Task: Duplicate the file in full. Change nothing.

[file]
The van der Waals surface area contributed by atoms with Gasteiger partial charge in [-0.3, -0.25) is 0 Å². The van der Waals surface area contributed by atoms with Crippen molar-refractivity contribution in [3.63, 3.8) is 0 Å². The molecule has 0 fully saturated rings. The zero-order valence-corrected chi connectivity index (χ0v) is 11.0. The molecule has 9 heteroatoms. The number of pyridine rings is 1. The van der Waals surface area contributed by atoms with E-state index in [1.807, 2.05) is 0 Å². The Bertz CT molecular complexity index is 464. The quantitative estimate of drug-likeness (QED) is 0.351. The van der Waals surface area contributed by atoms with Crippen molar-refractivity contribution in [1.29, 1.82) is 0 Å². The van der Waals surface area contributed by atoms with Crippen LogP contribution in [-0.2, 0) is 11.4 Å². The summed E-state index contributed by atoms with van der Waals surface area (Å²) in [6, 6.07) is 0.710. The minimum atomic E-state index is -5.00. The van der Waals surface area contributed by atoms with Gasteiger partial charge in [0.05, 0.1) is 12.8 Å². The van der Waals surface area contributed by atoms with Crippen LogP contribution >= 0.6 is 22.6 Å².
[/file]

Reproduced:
The van der Waals surface area contributed by atoms with Gasteiger partial charge in [-0.3, -0.25) is 0 Å². The van der Waals surface area contributed by atoms with Crippen molar-refractivity contribution in [3.63, 3.8) is 0 Å². The molecule has 0 fully saturated rings. The zero-order valence-corrected chi connectivity index (χ0v) is 11.0. The molecule has 9 heteroatoms. The number of pyridine rings is 1. The van der Waals surface area contributed by atoms with E-state index in [1.807, 2.05) is 0 Å². The Bertz CT molecular complexity index is 464. The quantitative estimate of drug-likeness (QED) is 0.351. The van der Waals surface area contributed by atoms with Crippen molar-refractivity contribution in [1.29, 1.82) is 0 Å². The van der Waals surface area contributed by atoms with Crippen LogP contribution in [-0.2, 0) is 11.4 Å². The summed E-state index contributed by atoms with van der Waals surface area (Å²) in [6, 6.07) is 0.710. The minimum atomic E-state index is -5.00. The van der Waals surface area contributed by atoms with Gasteiger partial charge in [0.05, 0.1) is 12.8 Å². The van der Waals surface area contributed by atoms with Crippen LogP contribution >= 0.6 is 22.6 Å².